• The Restoration of the Ordinary at Lyons Wier Gallery

    Date posted: January 25, 2013 Author: jolanta

     

    In one of her paintings, Junkyard Sun, we see a toy Michael Jackson, and above him, a toy figure of pro wrestler Junkyard Dog.  Both of them are the artist’s childhood heroes.  A squirrel, a notion of conservation, is placed near the wrestler.  A big fly, a tiny zebra, a pair of shinny pumps, and rats add to the imaginary and surreal atmosphere. The artist also creates the effect of ambiguous time and space by disconnecting the objects from the original context and presenting their sizes differing from those of the real figures. Junkyard holds a bright yellow bow as a symbol of the Sun in one hand and a big caterpillar in the other. The size of bow and the caterpillar is bigger relative to the size of the wrestler.

    By Soojung Hyun

    Melodie Provenzano’s art could be categorized as still life painting. There are many ordinary, diverse objects like glassware, plastic toy animals, ceramic figurines, bows, and little glass stars. All of the objects in her paintings are depicted with obvious technical proficiency and are well arranged compositionally. Her work also combines conceptual ideas and well-defined representations.  From the point of view of an art historian, Melodie’s significantly realistic depictions remind one of the 17th century Dutch still life paintings or Salvador Dali’s Surrealistic works. On the other hand, the ordinary objects like woman’s pumps, a toy of Michael Jackson, jewelry, furniture, etc., in her paintings are reminiscent of Pop Art as mentioned in “ The Transfiguration of the Commonplace (1981) ” by Arthur Danto. Beyond technical proficiency, Provenzano’s work liberates viewer’s imagination through many layers.

    Melodie Provenzano, Junkyard Sun, 2012. Acrylic on canvas, 48 x 36 in. Courtesy of Lyons Wier Gallery.

    After finishing her formal education Provenzano became interested in realistic representation. As she expresses it herself, her style has progressed from sketching everyday objects to painting what she saw around her. With still life painting being a very traditional genre, she continues to develop her skills of observation.  And now she has investigated and explored this style for over 15 years. Her recent show at Lyons Wier Gallery in Chelsea titled  “Rock Center”, expands the paradigm of still life painting.  The show presents the idea of how significant the world made of little and not so important ordinary objects can be.

    While Hyper-Realist paintings rely on photographs, Provenzano’s representations are different from mechanically capturing images that have only one focus through the lens. Her paintings emphasize, with equal attention, each and every object in them. In photography the object in front of a camera is a subject and the image in the photograph itself is a reflection of the subject. In Provenzano’s work the painted object become not a reflected object, but a subject through her observation. Beyond the distinction between an object and a subject, there is the interaction between them. The precise, rendered images like reflected images of objects in her paintings on the depicted glassware, hold the presence of the artist at the moment she was there.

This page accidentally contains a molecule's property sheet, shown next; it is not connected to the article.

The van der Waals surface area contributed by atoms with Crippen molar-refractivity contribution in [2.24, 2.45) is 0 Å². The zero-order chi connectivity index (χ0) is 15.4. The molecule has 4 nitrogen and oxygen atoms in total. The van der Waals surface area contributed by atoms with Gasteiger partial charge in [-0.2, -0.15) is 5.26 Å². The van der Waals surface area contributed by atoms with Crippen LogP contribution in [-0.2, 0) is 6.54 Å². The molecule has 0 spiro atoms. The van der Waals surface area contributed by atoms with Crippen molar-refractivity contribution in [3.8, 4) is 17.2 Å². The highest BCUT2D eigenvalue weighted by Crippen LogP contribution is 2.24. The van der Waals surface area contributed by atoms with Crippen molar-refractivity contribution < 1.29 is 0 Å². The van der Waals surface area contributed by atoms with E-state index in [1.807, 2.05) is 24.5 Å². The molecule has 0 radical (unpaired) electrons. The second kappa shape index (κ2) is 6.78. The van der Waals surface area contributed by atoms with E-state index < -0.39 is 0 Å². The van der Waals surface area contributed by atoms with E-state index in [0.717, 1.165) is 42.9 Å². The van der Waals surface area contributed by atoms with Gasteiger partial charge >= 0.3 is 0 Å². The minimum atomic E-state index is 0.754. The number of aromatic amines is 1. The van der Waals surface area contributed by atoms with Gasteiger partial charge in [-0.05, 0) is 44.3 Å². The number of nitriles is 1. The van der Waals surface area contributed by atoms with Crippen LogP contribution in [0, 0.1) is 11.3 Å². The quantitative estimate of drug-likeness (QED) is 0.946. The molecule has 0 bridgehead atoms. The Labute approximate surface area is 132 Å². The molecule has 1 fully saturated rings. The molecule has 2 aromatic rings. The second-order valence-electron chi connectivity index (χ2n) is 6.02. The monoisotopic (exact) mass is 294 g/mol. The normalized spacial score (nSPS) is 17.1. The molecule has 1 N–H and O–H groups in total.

In preparation for a painting, Provenzano organizes the still life objects by setting them up in her studio. The whole process until the finishing of one painting takes over a month. She said, “I could orchestrate and compose my art by making intuitive decisions about what I feel connected to. The process is one of time consuming intense focus and close attention to detail. Each painting is a reflection of my ever changing emotional life.”  Her way of seeing and visually synthesizing can be likened to meditation. She completely absorbs her surroundings within her mind’s eye. Her work is another encounter with reality.

    In one of her paintings, Junkyard Sun, we see a toy Michael Jackson, and above him, a toy figure of pro wrestler Junkyard Dog.  Both of them are the artist’s childhood heroes.  A squirrel, a notion of conservation, is placed near the wrestler.  A big fly, a tiny zebra, a pair of shinny pumps, and rats add to the imaginary and surreal atmosphere. The artist also creates the effect of ambiguous time and space by disconnecting the objects from the original context and presenting their sizes differing from those of the real figures. Junkyard holds a bright yellow bow as a symbol of the Sun in one hand and a big caterpillar in the other. The size of bow and the caterpillar is bigger relative to the size of the wrestler. A caterpillar is a metaphor for transformation. This work reflects her symbolic narratives, her inner desires, conflicts, and pleasures.

    Melodie Provenzano’s paintings reveal a spirited talent. Her unique sensory style opens new horizons in the history of still life painting. Her paintings reflect subtleties found in everyday life.  Her approach allows viewers to rethink painting not only in formal terms, but also as a means toward subjectivity.

     

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